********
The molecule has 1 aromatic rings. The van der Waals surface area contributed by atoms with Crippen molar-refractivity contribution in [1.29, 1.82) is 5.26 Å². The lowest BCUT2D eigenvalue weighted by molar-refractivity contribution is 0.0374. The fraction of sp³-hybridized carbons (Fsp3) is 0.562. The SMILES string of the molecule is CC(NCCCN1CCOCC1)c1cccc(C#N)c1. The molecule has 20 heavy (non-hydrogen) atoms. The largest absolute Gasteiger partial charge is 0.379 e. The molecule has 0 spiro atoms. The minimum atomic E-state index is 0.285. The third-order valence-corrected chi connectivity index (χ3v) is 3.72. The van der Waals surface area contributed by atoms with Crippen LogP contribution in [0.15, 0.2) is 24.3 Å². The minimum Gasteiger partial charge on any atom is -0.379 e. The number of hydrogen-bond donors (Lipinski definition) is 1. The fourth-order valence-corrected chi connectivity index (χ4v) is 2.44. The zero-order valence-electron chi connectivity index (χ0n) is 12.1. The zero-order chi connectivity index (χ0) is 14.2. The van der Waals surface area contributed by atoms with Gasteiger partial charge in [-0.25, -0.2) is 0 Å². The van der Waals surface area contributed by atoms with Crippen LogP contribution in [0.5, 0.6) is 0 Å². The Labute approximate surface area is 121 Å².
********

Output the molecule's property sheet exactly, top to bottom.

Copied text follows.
The molecule has 1 aromatic rings. The van der Waals surface area contributed by atoms with Crippen molar-refractivity contribution in [1.29, 1.82) is 5.26 Å². The lowest BCUT2D eigenvalue weighted by molar-refractivity contribution is 0.0374. The fraction of sp³-hybridized carbons (Fsp3) is 0.562. The SMILES string of the molecule is CC(NCCCN1CCOCC1)c1cccc(C#N)c1. The molecule has 20 heavy (non-hydrogen) atoms. The largest absolute Gasteiger partial charge is 0.379 e. The molecule has 0 spiro atoms. The minimum atomic E-state index is 0.285. The third-order valence-corrected chi connectivity index (χ3v) is 3.72. The van der Waals surface area contributed by atoms with Crippen LogP contribution in [0.15, 0.2) is 24.3 Å². The minimum Gasteiger partial charge on any atom is -0.379 e. The number of hydrogen-bond donors (Lipinski definition) is 1. The fourth-order valence-corrected chi connectivity index (χ4v) is 2.44. The zero-order valence-electron chi connectivity index (χ0n) is 12.1. The zero-order chi connectivity index (χ0) is 14.2. The van der Waals surface area contributed by atoms with Gasteiger partial charge in [-0.25, -0.2) is 0 Å². The van der Waals surface area contributed by atoms with Crippen LogP contribution in [0.5, 0.6) is 0 Å². The Labute approximate surface area is 121 Å².